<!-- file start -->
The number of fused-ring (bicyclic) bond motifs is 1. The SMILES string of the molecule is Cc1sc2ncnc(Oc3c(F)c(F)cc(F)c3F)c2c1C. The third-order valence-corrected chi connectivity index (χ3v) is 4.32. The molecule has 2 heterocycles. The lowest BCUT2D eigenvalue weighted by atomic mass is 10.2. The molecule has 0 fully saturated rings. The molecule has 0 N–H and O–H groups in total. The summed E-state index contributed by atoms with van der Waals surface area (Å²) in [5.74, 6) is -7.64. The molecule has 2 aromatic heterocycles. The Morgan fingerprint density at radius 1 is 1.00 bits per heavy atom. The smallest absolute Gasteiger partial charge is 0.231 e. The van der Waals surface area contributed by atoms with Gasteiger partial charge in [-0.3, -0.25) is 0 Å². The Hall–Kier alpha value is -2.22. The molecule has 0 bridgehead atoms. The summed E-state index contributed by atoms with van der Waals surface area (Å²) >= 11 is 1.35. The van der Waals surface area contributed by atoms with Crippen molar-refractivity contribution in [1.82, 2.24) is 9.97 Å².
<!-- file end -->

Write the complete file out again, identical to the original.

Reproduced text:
The number of fused-ring (bicyclic) bond motifs is 1. The SMILES string of the molecule is Cc1sc2ncnc(Oc3c(F)c(F)cc(F)c3F)c2c1C. The third-order valence-corrected chi connectivity index (χ3v) is 4.32. The molecule has 2 heterocycles. The lowest BCUT2D eigenvalue weighted by atomic mass is 10.2. The molecule has 0 fully saturated rings. The molecule has 0 N–H and O–H groups in total. The summed E-state index contributed by atoms with van der Waals surface area (Å²) in [5.74, 6) is -7.64. The molecule has 2 aromatic heterocycles. The Morgan fingerprint density at radius 1 is 1.00 bits per heavy atom. The smallest absolute Gasteiger partial charge is 0.231 e. The van der Waals surface area contributed by atoms with Gasteiger partial charge in [-0.3, -0.25) is 0 Å². The Hall–Kier alpha value is -2.22. The molecule has 0 bridgehead atoms. The summed E-state index contributed by atoms with van der Waals surface area (Å²) >= 11 is 1.35. The van der Waals surface area contributed by atoms with Crippen molar-refractivity contribution in [1.82, 2.24) is 9.97 Å².